- The Washington Times - Wednesday, November 28, 2001

NEW YORK Some relief groups say that lawlessness and banditry have so eroded their security in northern Afghanistan that they have been forced to curtail deliveries of badly needed food and housing supplies.

Some agencies in recent days have turned aid convoys back to Turkmenistan and Uzbekistan, and hundreds of thousands of people are feared to be in great need.

"Humanitarian agencies on the ground in Afghanistan said the security situation in the northern part of the country, particularly Mazar-e-Sharif, remains a cause for concern," said U.N. spokesman Fred Eckhard, who noted that the U.N. security officer in the area was forced to withdraw to Uzbekistan because of the violence. With Kandahar almost unreachable, he said, "no trucks carrying relief goods have left Quetta (in Pakistan) for Afghanistan in the last two weeks."

As many as 7 million of 25 million Afghans depend on some form of international assistance. The situation is so acute that U.N. Secretary-General Kofi Annan likely will speak about the security vacuum when he visits the White House and other U.S. officials and lawmakers in Washington today.

Unlike civil wars in places like Rwanda, Angola, Bosnia and the Caucuses in which rebel groups would target aid workers with a combination of intimidation, rape, arrest and kidnapping Afghanistan under the Taliban was a place of menacing authority, rather than anarchy. But now, lawlessness is the rule.

Yesterday, a Swedish cameraman was shot by Kalashnikov- and knife-wielding burglars who broke into a group apartment in Taloqan.

Incidents of highway robbery, extortion and mobile checkpoints are widespread, say reporters and other foreigners. They also complain that aid convoys are being plundered or "taxed."

"Every few kilometers there are roadblocks, there are holdups," Mike Sackett, the U.N. regional relief coordinator, told a donors conference in Islamabad yesterday. "Money has to be paid for relief items to go through."

The International Committee of the Red Cross, which has been active in Afghanistan since the 1970s, is accustomed to these conditions. "We assess the security situation on a daily basis, sometimes three times a day," said Macarena Aguilar, a spokeswoman for ICRC operations inside Afghanistan. She said that a "constant dialogue" with whatever authorities happen to be in power have given ICRC a patina of protection. Over the weekend, the group brought in a convoy of 59 trucks.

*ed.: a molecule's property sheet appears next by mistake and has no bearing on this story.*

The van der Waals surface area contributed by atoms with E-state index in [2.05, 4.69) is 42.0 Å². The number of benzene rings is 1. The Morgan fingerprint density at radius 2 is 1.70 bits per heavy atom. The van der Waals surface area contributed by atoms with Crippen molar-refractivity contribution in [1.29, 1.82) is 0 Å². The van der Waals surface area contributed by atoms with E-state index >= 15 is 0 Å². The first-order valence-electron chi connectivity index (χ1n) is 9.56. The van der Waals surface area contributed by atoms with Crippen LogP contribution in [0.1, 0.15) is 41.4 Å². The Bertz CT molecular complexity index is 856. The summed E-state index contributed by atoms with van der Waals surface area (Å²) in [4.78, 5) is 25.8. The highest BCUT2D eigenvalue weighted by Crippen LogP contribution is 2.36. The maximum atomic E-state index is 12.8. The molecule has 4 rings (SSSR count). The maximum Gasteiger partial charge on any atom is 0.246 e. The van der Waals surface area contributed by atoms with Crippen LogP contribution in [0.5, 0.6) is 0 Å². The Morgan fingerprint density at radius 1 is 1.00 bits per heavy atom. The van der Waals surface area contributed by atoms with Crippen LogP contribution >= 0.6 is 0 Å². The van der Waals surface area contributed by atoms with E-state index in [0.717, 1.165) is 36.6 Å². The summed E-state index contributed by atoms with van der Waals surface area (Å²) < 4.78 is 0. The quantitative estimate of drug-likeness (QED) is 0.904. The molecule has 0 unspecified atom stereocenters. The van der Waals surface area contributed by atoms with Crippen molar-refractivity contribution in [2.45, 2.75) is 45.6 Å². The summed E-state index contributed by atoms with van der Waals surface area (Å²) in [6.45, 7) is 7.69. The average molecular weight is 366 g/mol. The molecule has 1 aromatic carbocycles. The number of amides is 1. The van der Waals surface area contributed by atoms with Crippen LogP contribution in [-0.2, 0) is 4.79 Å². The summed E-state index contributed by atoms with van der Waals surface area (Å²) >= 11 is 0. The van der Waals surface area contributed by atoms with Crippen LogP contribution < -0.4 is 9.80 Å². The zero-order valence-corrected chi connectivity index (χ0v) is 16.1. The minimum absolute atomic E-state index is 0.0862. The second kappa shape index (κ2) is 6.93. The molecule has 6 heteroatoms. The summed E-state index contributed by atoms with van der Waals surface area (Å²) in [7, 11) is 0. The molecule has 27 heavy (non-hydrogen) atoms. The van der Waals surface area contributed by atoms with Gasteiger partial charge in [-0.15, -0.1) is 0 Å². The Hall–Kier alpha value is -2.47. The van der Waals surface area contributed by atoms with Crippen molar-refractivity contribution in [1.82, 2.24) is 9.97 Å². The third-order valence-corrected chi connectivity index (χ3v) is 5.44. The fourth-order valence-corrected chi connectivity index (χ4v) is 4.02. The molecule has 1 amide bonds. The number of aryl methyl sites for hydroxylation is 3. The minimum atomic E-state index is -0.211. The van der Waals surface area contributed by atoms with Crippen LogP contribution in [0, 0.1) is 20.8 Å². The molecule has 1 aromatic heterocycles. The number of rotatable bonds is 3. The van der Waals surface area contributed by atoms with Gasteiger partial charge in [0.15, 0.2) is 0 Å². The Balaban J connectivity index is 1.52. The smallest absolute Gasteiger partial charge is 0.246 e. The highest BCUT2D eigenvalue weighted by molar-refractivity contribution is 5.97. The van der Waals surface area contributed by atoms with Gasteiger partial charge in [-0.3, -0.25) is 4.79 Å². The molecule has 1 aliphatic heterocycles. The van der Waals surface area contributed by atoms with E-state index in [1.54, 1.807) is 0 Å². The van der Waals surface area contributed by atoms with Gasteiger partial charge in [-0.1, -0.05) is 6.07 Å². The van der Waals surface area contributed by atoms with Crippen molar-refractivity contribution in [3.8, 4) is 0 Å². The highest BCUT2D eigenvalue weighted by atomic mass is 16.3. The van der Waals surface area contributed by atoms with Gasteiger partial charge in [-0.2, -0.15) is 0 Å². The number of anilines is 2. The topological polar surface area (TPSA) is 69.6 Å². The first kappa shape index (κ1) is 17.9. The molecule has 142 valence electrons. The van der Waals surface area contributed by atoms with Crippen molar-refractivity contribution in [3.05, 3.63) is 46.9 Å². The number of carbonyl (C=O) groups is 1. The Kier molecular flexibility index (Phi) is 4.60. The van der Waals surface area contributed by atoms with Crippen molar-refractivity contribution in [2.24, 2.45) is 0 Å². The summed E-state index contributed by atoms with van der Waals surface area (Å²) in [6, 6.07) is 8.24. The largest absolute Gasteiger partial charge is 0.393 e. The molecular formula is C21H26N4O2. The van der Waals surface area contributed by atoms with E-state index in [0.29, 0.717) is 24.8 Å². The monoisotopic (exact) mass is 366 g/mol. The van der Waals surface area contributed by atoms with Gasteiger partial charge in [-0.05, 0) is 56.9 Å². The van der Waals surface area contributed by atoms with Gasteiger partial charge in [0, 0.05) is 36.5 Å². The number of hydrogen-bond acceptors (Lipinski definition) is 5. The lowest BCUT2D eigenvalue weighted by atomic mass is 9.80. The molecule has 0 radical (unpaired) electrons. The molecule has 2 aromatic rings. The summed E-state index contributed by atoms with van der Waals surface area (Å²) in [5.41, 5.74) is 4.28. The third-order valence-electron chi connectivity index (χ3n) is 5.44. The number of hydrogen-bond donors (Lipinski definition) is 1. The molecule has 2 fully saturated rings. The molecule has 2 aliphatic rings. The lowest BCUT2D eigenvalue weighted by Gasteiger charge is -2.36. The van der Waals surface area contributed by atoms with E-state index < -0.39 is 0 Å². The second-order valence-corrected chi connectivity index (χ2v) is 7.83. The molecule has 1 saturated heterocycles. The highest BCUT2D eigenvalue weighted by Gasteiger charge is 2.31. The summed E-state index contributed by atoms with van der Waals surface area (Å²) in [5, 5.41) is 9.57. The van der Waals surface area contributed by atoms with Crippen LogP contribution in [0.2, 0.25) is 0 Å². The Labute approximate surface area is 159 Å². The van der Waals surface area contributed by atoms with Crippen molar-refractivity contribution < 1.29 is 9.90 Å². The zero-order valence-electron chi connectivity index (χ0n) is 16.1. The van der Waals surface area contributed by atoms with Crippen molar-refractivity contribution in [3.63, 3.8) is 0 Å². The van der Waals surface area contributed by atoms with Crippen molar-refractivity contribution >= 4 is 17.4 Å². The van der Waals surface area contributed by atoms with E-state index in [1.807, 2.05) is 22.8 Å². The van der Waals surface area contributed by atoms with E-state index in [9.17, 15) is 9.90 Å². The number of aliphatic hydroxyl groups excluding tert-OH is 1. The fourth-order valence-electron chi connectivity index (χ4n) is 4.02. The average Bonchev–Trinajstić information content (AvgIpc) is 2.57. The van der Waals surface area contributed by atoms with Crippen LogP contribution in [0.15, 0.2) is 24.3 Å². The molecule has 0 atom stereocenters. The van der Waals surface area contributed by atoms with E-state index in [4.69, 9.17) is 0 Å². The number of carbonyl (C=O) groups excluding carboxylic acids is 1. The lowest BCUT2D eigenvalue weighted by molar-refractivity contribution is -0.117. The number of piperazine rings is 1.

Like many other aid groups that rely on a reputation of neutrality to protect them, the ICRC does not accept armed protection. Nonetheless, Ms. Aguilar said, her convoy of aid was not moving between Jalalabad and Kabul.

"We are not confident in that situation," she said yesterday from Geneva.

Observers say that the twin complexities of political reconciliation currently under way in Bonn and military coalitions need to be sorted out concurrently.

In the meantime, aid agencies are at risk. "Lawlessness is a problem that in the short term will get much, much worse," said Robert Templer, Asia Program director for the International Crisis Group. While the Taliban was effective at stopping extortion and robbery, Mr. Templer said, without a clear authority there was little to keep soldiers in line.

Relief organizations and the United Nations have clamored for the creation of humanitarian-aid corridors.

But until an all-Afghan force can be forged, or a U.N.-blessed coalition of peacekeepers assembled from predominantly Islamic nations, that military option appears to be on hold.

Few governments have shown an appetite for escorting aid workers or supplies. U.S. ground forces are still busy flushing out the Taliban and supporters of terrorist leader Osama bin Laden.

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